A List of My Most Hated (Volume 1)

I have made reference to some of my most hated films.  Before I begin, I would like to give some explanation.  One film on here will have some cult enthusiasts screaming.  It was meant to be that way.  It was a labor of love.  Maybe…but that does not excuse poor quality of film.  Many other cult films have that same enthusiasm and are far superior.  The Evil Dead trilogy is an example of this.  And the rest…well, they are Hollywood schlok. Most were created as a star vehicle or an adaptation of something and therefore tried to capture the nostalgia of that item.  It does not work whatsoever.  So, without further ado, here is the first of some of my most hated films…

Scooby-Doo (2002)-This is it.  My least favorite movie of all time.  A film that is assault on good taste, entertainment, and celluloid.  This was an adaptation of the old (NOT classic) cartoon.  It features all the characters, including Fred (Freddie Prinze Jr.), Daphne (Sarah Michelle Gellar…who was already in a far superior “Scooby Gang”) and Shaggy (Matthew Lilliard).  And the dog.  That stupid, pathetic dog.  It is annoying character, one of the most loathsome ever.  The fact that it was CGI demonstrates that so much money was wasted. It is heartbreaking. The group gets called to solve..some sort of mystery at an amusement park.  There really isn’t one.  It is just a showcase of nostalgia for a property that has done nothing to deserve it.  I seriously cannot discuss this film any more without breaking down.  To borrow from Ebert,  I hated this movie.  Hated hated hated this movie.  See what it does to me?  I have to go to others in order to properly express my hatred.

Bad Boys II (2003)-This is the most sickeningly violent film I have ever seen.  I explained most of this in my overview of Michael Bay.  Bay never gives pause to the violence.  He simply moves from one item to the next without nary a pause.  And frankly, that sort of thing is downright painful.  For example, one chase scene involves drug dealers dumping bodies out of the back of a truck.  The corpses’ heads are run over by cars and pop off like grapes.  Most fraternity boys would read this description with a chorus of “cool.”  But it isn’t. It shows a darkness in the human spirit to exclaim  I want to know what is going on. I want to know who those people are.  Are the families of the bereved going to simply not care?  What about the officers?  The two seem to perform these acts with glee.  They also car jack people (one “funny” scene involves them letting someone go as there car is not stylish enough).  I would describe the plot…but there isn’t one.  This is one of the few films that gave me a migraine watching it.  When the simple act of watching a film makes you sick, the filmmakers are in trouble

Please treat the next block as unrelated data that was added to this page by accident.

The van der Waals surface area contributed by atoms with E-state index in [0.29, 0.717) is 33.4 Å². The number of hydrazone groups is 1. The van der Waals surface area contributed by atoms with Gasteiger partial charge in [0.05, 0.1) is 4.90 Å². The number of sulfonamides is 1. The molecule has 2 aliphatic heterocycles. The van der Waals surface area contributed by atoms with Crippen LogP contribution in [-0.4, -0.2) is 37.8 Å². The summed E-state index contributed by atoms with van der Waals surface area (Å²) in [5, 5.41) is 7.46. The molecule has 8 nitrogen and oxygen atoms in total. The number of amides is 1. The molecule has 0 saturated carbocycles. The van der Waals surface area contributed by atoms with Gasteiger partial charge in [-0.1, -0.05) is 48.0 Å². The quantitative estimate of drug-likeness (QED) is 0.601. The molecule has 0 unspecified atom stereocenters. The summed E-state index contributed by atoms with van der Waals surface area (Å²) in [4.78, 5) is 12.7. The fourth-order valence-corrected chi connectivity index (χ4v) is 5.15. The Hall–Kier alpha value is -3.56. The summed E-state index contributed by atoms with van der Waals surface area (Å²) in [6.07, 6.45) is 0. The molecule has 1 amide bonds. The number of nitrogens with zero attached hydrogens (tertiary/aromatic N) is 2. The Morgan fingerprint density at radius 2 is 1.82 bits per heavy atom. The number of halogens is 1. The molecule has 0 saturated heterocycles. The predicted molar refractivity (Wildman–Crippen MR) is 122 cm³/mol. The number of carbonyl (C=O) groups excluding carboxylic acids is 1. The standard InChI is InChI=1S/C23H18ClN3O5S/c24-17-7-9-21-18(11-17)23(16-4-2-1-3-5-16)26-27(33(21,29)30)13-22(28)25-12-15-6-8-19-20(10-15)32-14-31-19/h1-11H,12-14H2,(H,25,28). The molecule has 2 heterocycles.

The League of Extraordinary Gentlemen (2003)-I don’t know what exactly this is.  Well, alright, I do know.  It was an attempt to give some legitimacy to a typical summer action movie by adding in Victorian pulp fiction characters.  First off, I have never read this particular graphic novel.  However, I have read most of Alan Moore’s other works and  I know that he is much smarter than this.  His point was perhaps to make an ensemble piece of such fascination characters meeting.  The film doesn’t have that.  It involves the team being assembled to investigate a bank robbery and stop World War I from starting.  How are those two connected?  I have tried to answer, but cannot find one.  I also do not know who this film appeals to.  Certainly not people familiar with the works: the characters have  been so distorted that they become unrecognizable.  Certainly not Alan Moore fans: the fim removes his IQ and leaves nothing but the explosions.  Luckily it failed.

Confessions of a Teenage Drama Queen (2004)-A perfect example of why Lindsay Lohan’s career was destined for failure.  It follows a teenage drama queen moving to a new school (away from New York, which she considers a paradise…showing that she has probably never actually visited the city.) She tries to get into a concert by her favorite band, Siddarthur (if any audience member actually knows who Siddartha Gautama is, hthen they are not in the demographic for this movie.)  I don’t know why this film affected me in such a negative way.  Maybe because it tried to aim itself much higher than it deserved. For example, the music teacher writes a musical version of Pygmailion, apparently having never heard of My Fair Lady.  Such a lack of intelligence deserves to be punished.

Forbidden Zone (1980)- Proof that some passions are best left hidden from the world.  The film was directed by Richard Elfman, the brotehr of Danny Elfman and the cofounder of the performance art troupe The Mystic Knights of Oingo Boingo.  First off, I like Oingo Boingo and own a few of their albums.  Second, I will priase the soundtrack: for the most part, it is very good and does a wonderful job of combining the big band sound with African tribal music.  But, when it comes to the actual film…well, first off, it makes positively no sense.  I don’t mind films being “weird,” but I do mind them being obtuse for the sake of being obtuse.  OK, it has something to do with the Hercules family (no relation to the Greek Herakles, apparently), move to California.  There house contains a portal to the Forbidden Zone, their daguther Frenchie finds it, it is ruled by Nick-Nack from The Man With A Golden Gun, and somewhere in there a man’s head is grafted onto a chicken because the filmmakers thought this might be funny.  They were mistaken.  I must emphasize that I usually like cult films due to the passion of the filmmakers involved.  What is shown is exactly what the filmmakers intended.  But in this case, what the filmmakers intended was something that never should have been done.  Buy the soundtrack…avoid the film like a leper.


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